No wonder governments are nervous about revaluations. Take what happened in Scotland in the late 1980s. A rates revaluation there led to higher bills and even louder protests.
Sir Michael Lyons is to reform the controversial council tax
The furore convinced Mrs Thatcher that she daren't risk a similar exercise south of the border - already long overdue.
The rates had to go. That led to the poll tax - first in Scotland, then in England - and we all know what happened to it - and Mrs Thatcher.
There can be no doubt that Mr Blair and his ministers had that historical lesson in their minds. They would also have cast an eye over Wales, which has just gone through the pain of revaluation.
There, the Welsh Assembly government underestimated how many homes would end up in higher bands.
While nearly 60% of homes stayed where they were, a third went up by one band or more and only 8% were moved to lower bands.
And far from being "revenue neutral" - that is the promise that overall, no more money would be raised as a result of revaluation - the tax take DID go up.
Ostensibly, the government has delayed revaluation because it wants to get council tax reform sorted.
That job is in the hands of the former chief executive of Birmingham City Council, Sir Michael Lyons.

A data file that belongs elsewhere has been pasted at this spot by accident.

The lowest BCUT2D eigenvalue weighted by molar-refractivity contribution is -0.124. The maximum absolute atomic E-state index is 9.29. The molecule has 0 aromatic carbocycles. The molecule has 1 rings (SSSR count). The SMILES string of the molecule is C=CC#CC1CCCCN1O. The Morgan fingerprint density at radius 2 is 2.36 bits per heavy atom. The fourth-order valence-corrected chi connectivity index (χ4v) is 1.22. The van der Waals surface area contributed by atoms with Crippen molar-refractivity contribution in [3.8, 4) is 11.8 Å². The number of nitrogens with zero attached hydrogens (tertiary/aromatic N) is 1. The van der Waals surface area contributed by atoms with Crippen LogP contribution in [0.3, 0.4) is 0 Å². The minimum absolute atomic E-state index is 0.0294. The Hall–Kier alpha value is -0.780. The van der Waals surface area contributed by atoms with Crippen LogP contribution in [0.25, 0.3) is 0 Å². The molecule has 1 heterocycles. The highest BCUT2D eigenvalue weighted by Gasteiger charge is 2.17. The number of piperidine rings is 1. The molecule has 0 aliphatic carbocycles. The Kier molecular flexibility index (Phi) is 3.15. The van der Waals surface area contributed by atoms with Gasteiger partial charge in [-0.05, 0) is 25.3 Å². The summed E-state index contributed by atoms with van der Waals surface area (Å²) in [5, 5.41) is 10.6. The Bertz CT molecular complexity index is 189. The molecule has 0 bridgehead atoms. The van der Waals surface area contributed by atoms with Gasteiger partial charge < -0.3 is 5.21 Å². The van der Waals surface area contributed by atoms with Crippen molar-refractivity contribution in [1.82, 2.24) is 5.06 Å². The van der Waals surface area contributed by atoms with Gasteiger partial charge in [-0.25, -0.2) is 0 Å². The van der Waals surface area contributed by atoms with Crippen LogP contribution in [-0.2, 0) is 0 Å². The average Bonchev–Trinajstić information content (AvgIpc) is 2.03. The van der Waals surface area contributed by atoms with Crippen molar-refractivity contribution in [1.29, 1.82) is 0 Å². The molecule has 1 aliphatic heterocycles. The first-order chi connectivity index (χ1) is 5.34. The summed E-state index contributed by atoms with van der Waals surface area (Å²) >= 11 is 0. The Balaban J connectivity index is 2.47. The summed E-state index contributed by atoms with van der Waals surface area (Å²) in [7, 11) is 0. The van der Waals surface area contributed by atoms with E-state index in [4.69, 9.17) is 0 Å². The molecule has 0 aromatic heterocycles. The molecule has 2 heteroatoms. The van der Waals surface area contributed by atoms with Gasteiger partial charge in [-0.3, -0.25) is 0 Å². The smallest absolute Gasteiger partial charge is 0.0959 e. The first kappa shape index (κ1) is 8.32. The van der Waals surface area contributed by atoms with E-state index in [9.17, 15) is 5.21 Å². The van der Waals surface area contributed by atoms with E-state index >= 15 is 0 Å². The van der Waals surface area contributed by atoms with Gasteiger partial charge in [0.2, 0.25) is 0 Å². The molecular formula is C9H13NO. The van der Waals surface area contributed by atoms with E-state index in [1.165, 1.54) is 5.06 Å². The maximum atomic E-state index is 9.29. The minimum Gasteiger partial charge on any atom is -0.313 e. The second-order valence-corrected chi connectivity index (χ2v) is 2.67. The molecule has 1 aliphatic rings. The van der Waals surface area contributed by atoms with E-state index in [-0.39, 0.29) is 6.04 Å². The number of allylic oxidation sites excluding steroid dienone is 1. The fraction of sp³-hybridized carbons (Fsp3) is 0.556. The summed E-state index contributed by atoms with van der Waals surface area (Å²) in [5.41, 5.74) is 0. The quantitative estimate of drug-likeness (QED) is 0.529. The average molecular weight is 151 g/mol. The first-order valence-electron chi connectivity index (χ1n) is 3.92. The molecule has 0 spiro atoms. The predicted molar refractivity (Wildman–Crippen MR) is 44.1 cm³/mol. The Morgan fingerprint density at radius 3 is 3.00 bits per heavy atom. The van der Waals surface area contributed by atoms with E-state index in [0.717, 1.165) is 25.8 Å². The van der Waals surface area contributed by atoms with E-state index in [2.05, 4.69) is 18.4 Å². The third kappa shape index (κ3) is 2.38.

His brief has now been widened to look at the functions of councils too - so his final report won't come till the end of next year -12 months later than planned.
There can't be many people in Whitehall or town hall who don't believe that the real reason is to put revaluation into the political long grass - even though Sir Michael himself had recommended a one-year delay at most.
One finance expert told me that at the very earliest, a revaluation wouldn't now take effect on bills until 2011, 20 years after homes were first valued for the council tax.
But is delaying revaluation merely delaying the pain?
It's inescapable that homes that have increased in price above the national average since 1991 are more likely to go into a higher band.
That is true wherever you live in England.
But the largest number of these homes are in London, the wider South East-and the South West. Or looked at another way in key "middle England" election battlegrounds.
Some believe, though, that because prices in the north are still racing ahead while they've slowed significantly in the south, there's an evening out which means the regional differences won't be so startling.
Sir Michael Lyons is already looking at adding extra council tax price bands to the eight we already have.
The current system works so that those in the top Band H pay three times as much council tax as those in Band A.
One way to make the tax more progressive up the property values would be to add bands at the top and bottom.
That would mean the most expensive homes paying more and give the chance to those living in the cheapest Band A homes to go down a band.
Getting it right though is no easy matter and no one will envy the task facing Sir Michael.
He says, though, he's determined to produce a report which won't gather dust like some of its predecessors.